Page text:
Photo: Hom Market, Hanoi, Viet Nam (2008). Credit: Abbie Trayler-Smith/Oxfam

High ideals and hiccups – three wishes for Unilever and employers everywhere

By Rosey Hurst, Founder and Director, Impactt

High ideals and hiccups – three wishes for Unilever and employers everywhere

By Rosey Hurst, Founder and Director, Impactt

Applause today must go to Unilever’s courageous decision to allow Oxfam unfettered access to its operations and supply chain in Vietnam. This has resulted in a report revealing both high ideals and implementation hiccups when it comes to the quality of jobs Unilever directly provides or supports through its supply chain in Vietnam. It also underlines the gap between policy and reality, for example the dangerous “working assumption at [Unilever]headquarters that production workers were paid well above a living wage in its own operations”, which Oxfam researchers found to be false – directly employed workers did not earn a living wage, and contract workers earned even less. At the suppliers which Oxfam investigated, wages were found to be yet lower, with a reliance on excessive overtime to enable workers to earn enough to get by.

This is very much in tune with our own findings in supply chains around the world. Over the past six years, Impactt has visited nearly 700 production sites in 20 countries employing almost half a million workers, primarily in China, Bangladesh, India and the UK. The data from these visits takes in the views of over 17,500 workers across sectors including apparel, electronics, toys, homewares and food, primarily for the UK market. We have also spoken to thousands of factory owners, managers and supervisors. The bottom line is that the level of exploitation of workers remains at a high level, with wages slipping ever further behind the living wage. By our measures, exploitation has increased slightly over the past six years with people working harder, for wages which can buy them less of what they need, without the ability to bargain for more.

Workers from around the world tell a very similar story; their priorities, almost universally, are money, respect and a better life for their children, just the same as the priorities of almost everyone reading this blog. Yet Oxfam writes, “Workers’ perspective on wages and benefits was not found to be well understood by management.”

If I was offered three wishes to change the status quo, my first would be to give employers, contractors and purchasers the ability to understand workers’ priorities and perspective and the commitment to delivering these priorities.

Unilever clearly understands the importance of people, Nick Dalton, Unilever’s VP HR Global Supply Chain says:

“People must be the source of the company’s value. Unilever must be best in class as we charge a premium for our brands, so we must invest in training and working conditions… We compete on operating efficiency, quality, specification of products and responsiveness to customer demand. All this requires an empowered and skilled workforce… All Unilever’s analysis shows that where there are good conditions and empowerment of employees, the factory has the best results.”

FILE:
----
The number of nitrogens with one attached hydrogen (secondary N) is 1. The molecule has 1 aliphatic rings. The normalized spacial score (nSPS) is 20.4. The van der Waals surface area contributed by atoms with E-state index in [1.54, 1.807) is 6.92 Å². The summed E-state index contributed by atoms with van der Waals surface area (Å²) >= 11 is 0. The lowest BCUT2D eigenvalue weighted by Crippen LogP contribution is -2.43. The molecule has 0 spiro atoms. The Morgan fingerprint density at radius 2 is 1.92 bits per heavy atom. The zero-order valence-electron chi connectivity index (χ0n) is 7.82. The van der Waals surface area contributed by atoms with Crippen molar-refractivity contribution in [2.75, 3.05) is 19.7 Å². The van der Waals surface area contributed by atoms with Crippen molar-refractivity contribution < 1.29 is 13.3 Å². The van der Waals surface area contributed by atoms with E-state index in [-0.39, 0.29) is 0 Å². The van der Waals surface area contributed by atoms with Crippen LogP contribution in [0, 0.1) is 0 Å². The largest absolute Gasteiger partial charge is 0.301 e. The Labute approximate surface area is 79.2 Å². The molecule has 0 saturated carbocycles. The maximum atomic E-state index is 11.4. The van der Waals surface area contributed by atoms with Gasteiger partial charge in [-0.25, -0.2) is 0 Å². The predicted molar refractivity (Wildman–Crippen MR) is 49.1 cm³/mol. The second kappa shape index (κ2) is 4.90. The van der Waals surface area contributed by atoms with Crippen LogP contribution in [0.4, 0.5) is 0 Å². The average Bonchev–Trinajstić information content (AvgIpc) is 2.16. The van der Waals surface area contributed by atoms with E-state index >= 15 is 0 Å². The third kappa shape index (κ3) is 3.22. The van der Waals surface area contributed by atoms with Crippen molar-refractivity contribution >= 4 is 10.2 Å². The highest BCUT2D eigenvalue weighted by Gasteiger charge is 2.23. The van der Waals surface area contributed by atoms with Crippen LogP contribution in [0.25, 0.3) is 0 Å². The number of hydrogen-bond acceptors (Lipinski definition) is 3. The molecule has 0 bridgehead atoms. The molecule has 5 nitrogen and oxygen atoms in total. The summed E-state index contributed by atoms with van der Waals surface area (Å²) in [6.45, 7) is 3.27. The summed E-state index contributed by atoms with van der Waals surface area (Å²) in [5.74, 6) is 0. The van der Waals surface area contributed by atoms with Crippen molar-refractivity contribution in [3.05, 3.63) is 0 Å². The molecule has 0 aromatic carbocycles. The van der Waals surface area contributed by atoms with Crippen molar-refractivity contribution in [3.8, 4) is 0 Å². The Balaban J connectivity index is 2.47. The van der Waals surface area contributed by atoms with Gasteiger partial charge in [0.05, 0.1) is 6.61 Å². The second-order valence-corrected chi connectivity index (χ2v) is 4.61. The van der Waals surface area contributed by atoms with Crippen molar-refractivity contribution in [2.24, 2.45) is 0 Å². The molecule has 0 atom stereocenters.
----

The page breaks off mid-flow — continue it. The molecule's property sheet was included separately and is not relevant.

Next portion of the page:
But Oxfam identifies many mismatches between this ideal and the reality in Vietnam – particularly in the area of wages, workers’ number 1 priority.

My second wish would be that employers and purchasers should take another look at how to set wages, and opt for one which balances the profitability of the company with workers’ needs. As Nick Dalton says, these need not necessarily be in conflict – there is very strong evidence that great businesses go hand-in-hand with great jobs. But, the three dominant models for wage setting: via negotiation (near impossible in contexts without mature industrial relations); through statutory minima (often set in a highly politicised environment and unrelated to workers’ needs); and through shopping basket studies (used for calculating theoretical living wages, and almost never implemented) all somehow fail to deliver for billions of workers.

I would like to see more work on wage setting which focuses on the added value which workers bring –skills, quality, efficiency and loyalty, all of which contribute to profitability. Our work indicates that this approach can result in a significant uplift in wages – we have achieved an average pay increase of over 20% per hour within 6 months in our work in India and Bangladesh, particularly in garment factories.

My third wish would be for companies to implement measurable targets for labour rights and job quality, together with targets on productivity and quality, in order to demonstrate once and for all the causal link between great businesses and great jobs.

If Unilever could lead the way in measuring and disclosing these, then it would be well on the way to delivering a truly people-centric business.

Well done Oxfam and Unilever for a great collaboration – I’m now looking forward to my three wishes coming true.

Editor’s Note:

This blog was first published on the Oxfam Policy and Practice Blog, and is reproduced with permission.

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